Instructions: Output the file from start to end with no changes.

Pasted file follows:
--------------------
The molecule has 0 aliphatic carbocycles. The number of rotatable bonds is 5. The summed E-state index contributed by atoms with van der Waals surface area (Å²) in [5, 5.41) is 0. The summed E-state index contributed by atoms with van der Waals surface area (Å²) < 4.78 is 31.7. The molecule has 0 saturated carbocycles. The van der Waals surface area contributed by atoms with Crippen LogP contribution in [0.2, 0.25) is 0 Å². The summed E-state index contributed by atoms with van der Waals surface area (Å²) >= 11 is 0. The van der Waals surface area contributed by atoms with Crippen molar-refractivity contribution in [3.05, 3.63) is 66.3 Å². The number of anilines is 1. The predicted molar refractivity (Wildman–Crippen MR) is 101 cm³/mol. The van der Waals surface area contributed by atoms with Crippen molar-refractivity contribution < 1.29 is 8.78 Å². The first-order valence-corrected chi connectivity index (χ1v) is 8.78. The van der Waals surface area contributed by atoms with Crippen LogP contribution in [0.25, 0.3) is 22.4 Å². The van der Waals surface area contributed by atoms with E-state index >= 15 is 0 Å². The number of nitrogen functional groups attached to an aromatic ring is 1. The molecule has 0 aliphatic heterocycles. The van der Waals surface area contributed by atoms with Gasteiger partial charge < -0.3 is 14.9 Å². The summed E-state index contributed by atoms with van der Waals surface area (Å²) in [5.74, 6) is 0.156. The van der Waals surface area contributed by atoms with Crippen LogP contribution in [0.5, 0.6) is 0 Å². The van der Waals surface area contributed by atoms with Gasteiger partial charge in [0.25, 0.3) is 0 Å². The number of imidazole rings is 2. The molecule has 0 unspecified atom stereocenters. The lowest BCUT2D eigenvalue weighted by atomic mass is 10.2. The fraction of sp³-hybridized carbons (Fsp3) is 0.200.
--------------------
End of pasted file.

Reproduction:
The molecule has 0 aliphatic carbocycles. The number of rotatable bonds is 5. The summed E-state index contributed by atoms with van der Waals surface area (Å²) in [5, 5.41) is 0. The summed E-state index contributed by atoms with van der Waals surface area (Å²) < 4.78 is 31.7. The molecule has 0 saturated carbocycles. The van der Waals surface area contributed by atoms with Crippen LogP contribution in [0.2, 0.25) is 0 Å². The summed E-state index contributed by atoms with van der Waals surface area (Å²) >= 11 is 0. The van der Waals surface area contributed by atoms with Crippen molar-refractivity contribution in [3.05, 3.63) is 66.3 Å². The number of anilines is 1. The predicted molar refractivity (Wildman–Crippen MR) is 101 cm³/mol. The van der Waals surface area contributed by atoms with Crippen molar-refractivity contribution < 1.29 is 8.78 Å². The first-order valence-corrected chi connectivity index (χ1v) is 8.78. The van der Waals surface area contributed by atoms with Crippen LogP contribution in [0.25, 0.3) is 22.4 Å². The van der Waals surface area contributed by atoms with E-state index >= 15 is 0 Å². The number of nitrogen functional groups attached to an aromatic ring is 1. The molecule has 0 aliphatic heterocycles. The van der Waals surface area contributed by atoms with Gasteiger partial charge < -0.3 is 14.9 Å². The summed E-state index contributed by atoms with van der Waals surface area (Å²) in [5.74, 6) is 0.156. The van der Waals surface area contributed by atoms with Crippen LogP contribution in [0.5, 0.6) is 0 Å². The van der Waals surface area contributed by atoms with Gasteiger partial charge in [0.25, 0.3) is 0 Å². The number of imidazole rings is 2. The molecule has 0 unspecified atom stereocenters. The lowest BCUT2D eigenvalue weighted by atomic mass is 10.2. The fraction of sp³-hybridized carbons (Fsp3) is 0.200.